In reading Rodger’s laboriously self-serving manifesto, I did not see Aspergers. I saw a complete lack of higher reasoning skills, a grandiose sense of entitlement, a below-average intelligence masked by above-average language skills, and a carefully self-manufactured path being set-up, day after day, in order to justify future violence.

While much is being made of Rodger’s gross misogyny, it seems to me that women and girls were more of a means to a violent end — an excuse for the kind of bloodshed that Rodger’s had probably long-fantasized about. He didn’t want just any girl, after all, but the hottest, the blondest, and the most popular. It seems obvious that he made intimacy unattainable for himself so that he could use his lack of it as a reason for the rage he felt and the murders he wanted to commit. Did Rodger hate women? I think there’s no doubt that he talked himself into misogyny, but he also hated any male that he perceived had something he didn’t, including his seven-year-old brother, and many of those who had tried to be his friend.

The same kind of self set-up was apparent in Rodger’s quest for wealth. He didn’t want to have to work for it; he believed that he was too superior for “menial” work; and his one idea (gleaned from his mother) for attaining fame and fortune–becoming a writer–was quickly put aside when he realized that it might take him years of effort to reach any sort of glorified status.

I think it’s natural to want to find the source of this kind of mental illness, but Aspergers isn’t it, and going by Rodger’s own explanation of his background, his family isn’t to blame, either. Yes, Rodger was spoiled. He learned early on that throwing tantrums got him what he wanted. But hundreds of thousands of parents make far worse mistakes and their children do not grow up to be murderers. Rodger’s parents loved him enough to put him in therapy, but at 22-years-old, they could not force him to take medication. They called the police when they believed their son might be planning violence. The police did a welfare check and were satisfied with what they heard and saw.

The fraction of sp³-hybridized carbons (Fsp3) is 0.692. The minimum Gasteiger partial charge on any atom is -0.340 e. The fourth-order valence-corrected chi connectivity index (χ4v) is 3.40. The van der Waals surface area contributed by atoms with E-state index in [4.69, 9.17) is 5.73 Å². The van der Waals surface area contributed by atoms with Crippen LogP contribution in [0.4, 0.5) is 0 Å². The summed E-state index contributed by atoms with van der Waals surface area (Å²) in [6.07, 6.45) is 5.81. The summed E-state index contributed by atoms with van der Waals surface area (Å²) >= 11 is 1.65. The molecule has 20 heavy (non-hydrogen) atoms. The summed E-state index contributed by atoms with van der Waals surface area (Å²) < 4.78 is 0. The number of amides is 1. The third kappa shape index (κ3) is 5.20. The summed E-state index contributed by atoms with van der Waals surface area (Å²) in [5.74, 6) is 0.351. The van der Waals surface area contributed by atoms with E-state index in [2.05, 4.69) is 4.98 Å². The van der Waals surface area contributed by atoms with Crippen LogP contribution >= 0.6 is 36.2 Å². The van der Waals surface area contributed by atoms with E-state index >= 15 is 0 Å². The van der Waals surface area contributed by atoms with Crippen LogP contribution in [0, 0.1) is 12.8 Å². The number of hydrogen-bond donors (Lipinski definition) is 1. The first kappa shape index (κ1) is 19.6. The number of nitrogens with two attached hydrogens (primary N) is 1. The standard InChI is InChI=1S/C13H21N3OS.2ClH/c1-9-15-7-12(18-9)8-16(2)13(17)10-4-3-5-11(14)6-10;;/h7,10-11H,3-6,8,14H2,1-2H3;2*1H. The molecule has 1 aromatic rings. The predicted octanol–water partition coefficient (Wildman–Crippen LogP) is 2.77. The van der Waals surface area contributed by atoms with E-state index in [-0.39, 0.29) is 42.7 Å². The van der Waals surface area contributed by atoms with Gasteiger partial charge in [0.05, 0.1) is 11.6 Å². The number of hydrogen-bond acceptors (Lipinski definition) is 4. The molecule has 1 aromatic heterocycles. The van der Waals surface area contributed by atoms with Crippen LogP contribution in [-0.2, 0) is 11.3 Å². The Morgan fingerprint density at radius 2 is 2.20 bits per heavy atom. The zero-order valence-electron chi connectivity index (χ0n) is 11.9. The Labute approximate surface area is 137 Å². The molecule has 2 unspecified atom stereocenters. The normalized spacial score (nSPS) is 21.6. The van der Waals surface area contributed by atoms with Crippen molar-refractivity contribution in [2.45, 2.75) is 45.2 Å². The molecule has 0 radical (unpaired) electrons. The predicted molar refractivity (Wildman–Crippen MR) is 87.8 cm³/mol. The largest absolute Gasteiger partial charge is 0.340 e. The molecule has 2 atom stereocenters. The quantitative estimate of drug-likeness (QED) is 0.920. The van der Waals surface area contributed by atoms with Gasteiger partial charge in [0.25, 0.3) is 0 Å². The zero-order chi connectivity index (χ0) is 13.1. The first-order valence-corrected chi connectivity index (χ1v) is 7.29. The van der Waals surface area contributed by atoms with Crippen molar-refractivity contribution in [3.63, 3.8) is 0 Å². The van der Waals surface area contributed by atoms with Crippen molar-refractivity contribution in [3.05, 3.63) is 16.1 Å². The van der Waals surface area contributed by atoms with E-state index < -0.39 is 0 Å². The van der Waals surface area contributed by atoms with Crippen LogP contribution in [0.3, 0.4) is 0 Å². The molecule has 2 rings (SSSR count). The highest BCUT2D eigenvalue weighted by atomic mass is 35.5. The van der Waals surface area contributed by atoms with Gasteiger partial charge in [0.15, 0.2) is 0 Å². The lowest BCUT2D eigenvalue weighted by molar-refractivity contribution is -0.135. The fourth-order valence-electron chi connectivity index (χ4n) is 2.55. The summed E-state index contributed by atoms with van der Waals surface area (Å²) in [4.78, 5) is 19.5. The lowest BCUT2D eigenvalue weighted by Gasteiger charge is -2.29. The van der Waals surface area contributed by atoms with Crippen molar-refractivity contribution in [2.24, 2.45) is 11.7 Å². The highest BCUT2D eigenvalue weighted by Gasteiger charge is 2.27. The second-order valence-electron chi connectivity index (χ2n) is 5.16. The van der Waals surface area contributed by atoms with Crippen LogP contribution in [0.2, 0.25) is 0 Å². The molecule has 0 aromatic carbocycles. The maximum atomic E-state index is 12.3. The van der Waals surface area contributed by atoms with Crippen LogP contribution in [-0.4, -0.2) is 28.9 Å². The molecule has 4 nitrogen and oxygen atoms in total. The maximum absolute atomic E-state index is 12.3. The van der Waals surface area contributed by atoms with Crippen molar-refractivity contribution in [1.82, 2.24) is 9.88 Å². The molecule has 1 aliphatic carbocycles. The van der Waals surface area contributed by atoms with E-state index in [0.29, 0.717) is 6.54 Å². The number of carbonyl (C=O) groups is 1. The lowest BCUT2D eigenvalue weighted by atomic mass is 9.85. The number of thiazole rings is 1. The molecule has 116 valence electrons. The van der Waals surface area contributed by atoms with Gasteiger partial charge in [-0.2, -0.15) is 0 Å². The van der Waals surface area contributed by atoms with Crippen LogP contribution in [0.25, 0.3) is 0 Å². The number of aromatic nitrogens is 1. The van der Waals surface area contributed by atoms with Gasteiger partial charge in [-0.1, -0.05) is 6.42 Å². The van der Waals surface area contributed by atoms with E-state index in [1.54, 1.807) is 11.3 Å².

Seven people are dead and others are wounded. Asperger’s didn’t do that. His parents, stepmother, sister, brother, and extended family didn’t do that. His schoolmates and friends didn’t do that. The privileged culture that Rodger was a part of, while it may have bolstered his feelings of entitlement and fed into his perception that wealth = worth, didn’t do that. Untreated mental illness did that and Elliot Rodger’s was violently, mentally ill.

Mental health care in this country is in a crisis, not only because of over three decades of institution-busting and gutting public services, and not only because of money (both Rodger and Sandy Hook shooter Adam Lanza had access to treatment), but because every time something like this happens, there’s a lot of finger-pointing, a crush of grief, a mountain of anger…and no changes to a system that waits until violence happens before it even considers preventative actions. Yes, there are fine lines in prevention. We don’t want to lock people up or take away their rights for merely talking, but when a video is posted detailing a violent crime that’s been planned, there should be swift, meaningful, preventative measures taken. There should be a better system in place.

My takeaway is that the massacre in Santa Barbara was preventable.  It seems to me that a combination of laws—and by extension social apathy on issues of mental illness—made prevention less likely, but not impossible. Elliot Rodger shared his plans openly, with many people, yet the alarm bells weren’t loud enough to head off tragedy.

They’re ringing louder now, just as they did after Sandy Hook, but will society care enough to demand changes?